Guiding an Entire University Into Remote Learning
By Lindsy Van Gelder
In the midst of the unimaginable global catastrophe of COVID-19, NYU caught a break.
The previous year, the Board of Trustees had charged the university with figuring out what to do if—hypothetically—there were interruptions to business as usual at any NYU location. Vice Provost for Educational Technologies Clay Shirky formulated a plan detailing options if an entire campus had to be shut down. “I wasn’t nearly pessimistic enough,” he says now. “I could not imagine that we would have to evacuate every campus at roughly the same time.”
But there was a second lucky break, dating back five years to Shirky’s tenure as head of faculty technology at NYU Shanghai. He deemed Skype and similar tools inadequate for online classes. “One of my colleagues said, ‘Hey, there is this new videoconferencing service called Zoom. You ought to check it out,’ ” Shirky recalls. By the time of New York City’s lockdown, NYU was “already a Zoom shop,” he says.
The initial focus at that time was simply on transitioning all classes to live video and making sure everyone knew how to use the mute button and go to a breakout room. Of the thousands of classes taught university-wide, only a very small percentage were scratched for the rest of the 2019–2020 school year.
An unseen nightmare was the prospect of glitches in high-stakes testing—for instance, if a student whose grade depended heavily on a final exam had a terrible Internet connection. Shirky’s team strongly suggested that unless there was a regulatory requirement, faculty switch assessment methods.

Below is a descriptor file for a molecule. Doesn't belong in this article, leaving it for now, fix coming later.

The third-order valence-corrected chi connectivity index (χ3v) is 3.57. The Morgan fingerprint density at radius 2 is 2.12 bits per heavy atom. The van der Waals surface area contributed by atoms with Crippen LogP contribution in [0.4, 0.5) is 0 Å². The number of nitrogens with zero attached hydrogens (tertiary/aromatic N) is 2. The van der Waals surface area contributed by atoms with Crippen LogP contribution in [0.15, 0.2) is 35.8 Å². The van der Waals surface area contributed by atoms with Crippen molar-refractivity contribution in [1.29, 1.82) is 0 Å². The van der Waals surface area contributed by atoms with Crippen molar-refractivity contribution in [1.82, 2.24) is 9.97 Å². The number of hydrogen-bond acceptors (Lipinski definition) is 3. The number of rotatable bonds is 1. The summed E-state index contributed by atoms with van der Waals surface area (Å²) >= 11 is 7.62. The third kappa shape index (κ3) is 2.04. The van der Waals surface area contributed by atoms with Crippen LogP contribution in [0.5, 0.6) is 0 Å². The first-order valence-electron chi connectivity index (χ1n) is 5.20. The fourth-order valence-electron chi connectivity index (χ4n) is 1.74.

“It was a slog,” he says. “We got through it and breathed a huge sigh of relief in May, but March and April were high-stress.” What kept everyone going, Shirky says, were the constant reminders that humans are more than an “atomized set of video streams.” Faculty members wrote in with suggestions (one example: stress levels decreased if students at home held their pets up to the camera). His own email that got the biggest response was one to his team with no technical instructions whatsoever: it was simply a reminder to care for themselves and that “we’ve got your back; call if you need help.”
Everyone’s adoption of the tools—and their comfort levels using them—just fast-forwarded, says Shirky, who adds, “Those of us who think about this stuff for a living are actually playing catch-up now.”